Unfortunately, divorce often becomes acrimonious, and that acrimony frequently centers on money. Allegations of hidden assets, or even fraud, can muddy the waters and heighten tension, making a fair resolution increasingly difficult. Especially when a private business interest is involved, valuation and forensic accounting expertise is key in helping spouses equitably divide their assets.
Looking behind the numbers
Valuators may have to watch out (and adjust) for spouses trying to dissipate their businesses’ values. For instance, the moneyed spouse may attempt to hide business assets, delay revenue recognition or overstate expenses.
Of course, the nonmoneyed spouse has less experience and knowledge of the business, and such a charge may be baseless. But to determine whether the claim is justified or is completely without merit, valuation — and forensic accounting — expertise can be key.
A lower bottom line benefits a moneyed spouse in two ways. First, to the extent that a company’s value is based on its earnings, reduced income lowers value. Therefore, low profits increase a moneyed spouse’s share of the marital estate’s remaining assets. Some moneyed spouses will even hide physical assets or use fraudulent accounting tactics to lower profits reported before their divorces.
This requires the valuation expert to look behind the numbers and use forensic accounting techniques to search for unreported income. One approach valuators use to uncover missing income is to search for hidden cash.
Finding missing cash
Business owners sometimes receive unreported income in the form of cash. To avoid detection, the business doesn’t record the income in its books or deposit the cash in its bank account. But experts can use several forensic accounting techniques to indicate whether cash is missing and estimate how much the owner isn’t reporting.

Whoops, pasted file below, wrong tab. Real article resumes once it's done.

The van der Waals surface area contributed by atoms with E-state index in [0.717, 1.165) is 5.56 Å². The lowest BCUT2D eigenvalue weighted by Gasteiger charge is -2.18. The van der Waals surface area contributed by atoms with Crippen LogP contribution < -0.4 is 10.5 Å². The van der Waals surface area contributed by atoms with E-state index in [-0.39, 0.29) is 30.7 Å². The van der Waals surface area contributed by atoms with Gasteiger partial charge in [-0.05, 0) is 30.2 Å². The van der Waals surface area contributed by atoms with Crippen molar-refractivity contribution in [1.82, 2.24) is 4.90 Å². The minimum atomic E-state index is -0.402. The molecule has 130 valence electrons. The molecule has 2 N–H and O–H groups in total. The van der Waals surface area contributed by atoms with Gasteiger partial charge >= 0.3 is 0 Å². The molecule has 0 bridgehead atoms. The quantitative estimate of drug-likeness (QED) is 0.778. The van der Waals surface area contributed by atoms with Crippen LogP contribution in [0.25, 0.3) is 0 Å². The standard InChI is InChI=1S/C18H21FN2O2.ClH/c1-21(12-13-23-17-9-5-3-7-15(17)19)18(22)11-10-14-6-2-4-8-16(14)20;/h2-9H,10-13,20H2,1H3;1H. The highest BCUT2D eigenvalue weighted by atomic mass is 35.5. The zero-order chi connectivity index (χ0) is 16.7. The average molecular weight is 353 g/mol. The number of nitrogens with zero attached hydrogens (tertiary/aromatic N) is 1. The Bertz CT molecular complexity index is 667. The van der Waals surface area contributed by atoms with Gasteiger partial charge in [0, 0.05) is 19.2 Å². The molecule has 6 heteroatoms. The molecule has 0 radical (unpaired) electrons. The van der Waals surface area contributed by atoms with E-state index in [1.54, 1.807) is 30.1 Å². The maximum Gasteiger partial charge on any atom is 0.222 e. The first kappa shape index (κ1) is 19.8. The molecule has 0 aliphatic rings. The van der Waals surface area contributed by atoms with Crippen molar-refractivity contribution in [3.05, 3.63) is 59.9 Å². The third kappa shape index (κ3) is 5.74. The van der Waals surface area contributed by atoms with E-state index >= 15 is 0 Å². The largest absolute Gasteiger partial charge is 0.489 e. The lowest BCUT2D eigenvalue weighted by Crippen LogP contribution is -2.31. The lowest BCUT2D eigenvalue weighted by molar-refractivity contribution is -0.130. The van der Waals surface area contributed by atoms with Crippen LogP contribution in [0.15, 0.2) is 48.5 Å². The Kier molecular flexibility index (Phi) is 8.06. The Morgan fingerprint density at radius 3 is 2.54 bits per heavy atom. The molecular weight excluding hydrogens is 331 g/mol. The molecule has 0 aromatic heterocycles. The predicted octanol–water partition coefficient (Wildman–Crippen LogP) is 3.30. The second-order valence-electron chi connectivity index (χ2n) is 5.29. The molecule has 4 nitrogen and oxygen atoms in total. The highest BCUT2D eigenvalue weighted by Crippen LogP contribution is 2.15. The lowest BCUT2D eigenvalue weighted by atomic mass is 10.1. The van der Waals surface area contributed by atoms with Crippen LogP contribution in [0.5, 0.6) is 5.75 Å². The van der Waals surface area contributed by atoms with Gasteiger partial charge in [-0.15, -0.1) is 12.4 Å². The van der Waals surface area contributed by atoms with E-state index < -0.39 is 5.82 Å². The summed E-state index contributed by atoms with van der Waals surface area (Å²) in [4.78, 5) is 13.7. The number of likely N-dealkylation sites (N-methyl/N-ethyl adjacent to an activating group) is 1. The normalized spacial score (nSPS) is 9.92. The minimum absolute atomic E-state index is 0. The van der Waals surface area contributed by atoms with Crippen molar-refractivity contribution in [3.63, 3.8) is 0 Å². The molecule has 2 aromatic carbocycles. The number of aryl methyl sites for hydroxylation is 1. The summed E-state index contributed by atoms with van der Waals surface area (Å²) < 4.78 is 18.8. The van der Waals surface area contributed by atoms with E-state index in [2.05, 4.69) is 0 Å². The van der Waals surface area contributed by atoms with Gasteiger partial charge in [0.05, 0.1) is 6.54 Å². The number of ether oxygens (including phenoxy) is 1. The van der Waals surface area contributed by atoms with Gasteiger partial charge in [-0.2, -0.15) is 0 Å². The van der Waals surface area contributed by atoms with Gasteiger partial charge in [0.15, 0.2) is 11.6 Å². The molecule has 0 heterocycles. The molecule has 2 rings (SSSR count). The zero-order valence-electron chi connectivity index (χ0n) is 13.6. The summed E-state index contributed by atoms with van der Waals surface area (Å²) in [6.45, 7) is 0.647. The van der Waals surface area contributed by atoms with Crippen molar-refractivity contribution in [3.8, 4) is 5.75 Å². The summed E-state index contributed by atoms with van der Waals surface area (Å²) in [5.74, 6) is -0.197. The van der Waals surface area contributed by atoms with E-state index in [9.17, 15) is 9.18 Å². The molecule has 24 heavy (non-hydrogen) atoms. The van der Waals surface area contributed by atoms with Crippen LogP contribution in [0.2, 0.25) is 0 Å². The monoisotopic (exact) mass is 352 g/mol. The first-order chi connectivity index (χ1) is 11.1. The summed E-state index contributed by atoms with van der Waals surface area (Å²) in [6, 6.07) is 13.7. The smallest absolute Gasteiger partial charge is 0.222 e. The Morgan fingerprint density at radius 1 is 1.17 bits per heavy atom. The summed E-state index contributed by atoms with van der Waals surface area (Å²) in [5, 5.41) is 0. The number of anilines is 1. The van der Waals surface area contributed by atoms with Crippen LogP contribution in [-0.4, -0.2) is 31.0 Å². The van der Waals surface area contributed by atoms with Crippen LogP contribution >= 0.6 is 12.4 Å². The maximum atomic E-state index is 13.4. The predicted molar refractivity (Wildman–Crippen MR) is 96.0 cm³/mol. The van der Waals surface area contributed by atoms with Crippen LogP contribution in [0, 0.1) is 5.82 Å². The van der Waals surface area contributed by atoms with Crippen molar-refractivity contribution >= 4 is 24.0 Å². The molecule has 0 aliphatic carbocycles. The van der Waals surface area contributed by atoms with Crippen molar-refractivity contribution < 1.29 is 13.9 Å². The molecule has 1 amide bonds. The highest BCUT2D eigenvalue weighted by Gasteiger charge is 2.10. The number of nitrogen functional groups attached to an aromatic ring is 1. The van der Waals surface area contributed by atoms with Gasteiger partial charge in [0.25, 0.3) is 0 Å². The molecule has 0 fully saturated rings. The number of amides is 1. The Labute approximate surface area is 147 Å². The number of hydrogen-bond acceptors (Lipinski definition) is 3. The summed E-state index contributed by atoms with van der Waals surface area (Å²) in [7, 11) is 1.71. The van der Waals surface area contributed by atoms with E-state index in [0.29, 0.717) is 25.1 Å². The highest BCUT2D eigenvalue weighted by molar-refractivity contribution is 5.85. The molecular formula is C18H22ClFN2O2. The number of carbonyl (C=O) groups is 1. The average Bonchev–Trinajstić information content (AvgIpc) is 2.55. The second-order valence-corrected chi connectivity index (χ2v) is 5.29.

Under the bank deposits method, the expert reconstructs income by analyzing bank deposits, canceled checks and currency transactions. The expert also accounts for cash payments made from undeposited currency receipts as well as nonincome sources of cash — such as loans, gifts, inheritances or insurance proceeds.
Alternatively, when experts use the source and funds application method, they analyze the business owner’s personal sources and uses of cash. This method is effective in addressing the question: Where did income and other funds come from, and what were they used for? If the owner is spending more than he or she is taking in, the excess represents unreported income.
The net worth method is based on the assumption that an unsubstantiated increase in a business owner’s net worth is attributable to unreported income. Here, the valuator estimates net worth using documents such as bank and brokerage statements, real estate records, and loan or credit card applications.
Under the percentage mark-up method, the expert estimates net income by applying a benchmark profit percentage to sales or some other base amount. He or she starts with the amount of gain in net worth, subtracts reported income and adjusts this amount to reflect nondeductible expenditures — such as capital asset acquisitions — and nonincome sources of funds. This method is often used to corroborate results of other methods.
Reaching an accurate and fair result
The techniques described here are just a few examples of the many ways forensic accounting techniques can produce more accurate valuations. When searching for hidden cash, it’s important for valuation experts and legal counsel to work together closely, because laws and legal precedents in divorce cases may differ from state to state. Such collaboration can help ensure that the numbers are accurate — and that the settlement is fair and holds up in court.
This publication is distributed with the understanding that the author, publisher and distributor are not rendering legal, accounting or other professional advice or opinions on specific facts or matters, and, accordingly, assume no liability whatsoever in connection with its use. In addition, any discounts are used for illustrative purposes and do not purport to be specific recommendations.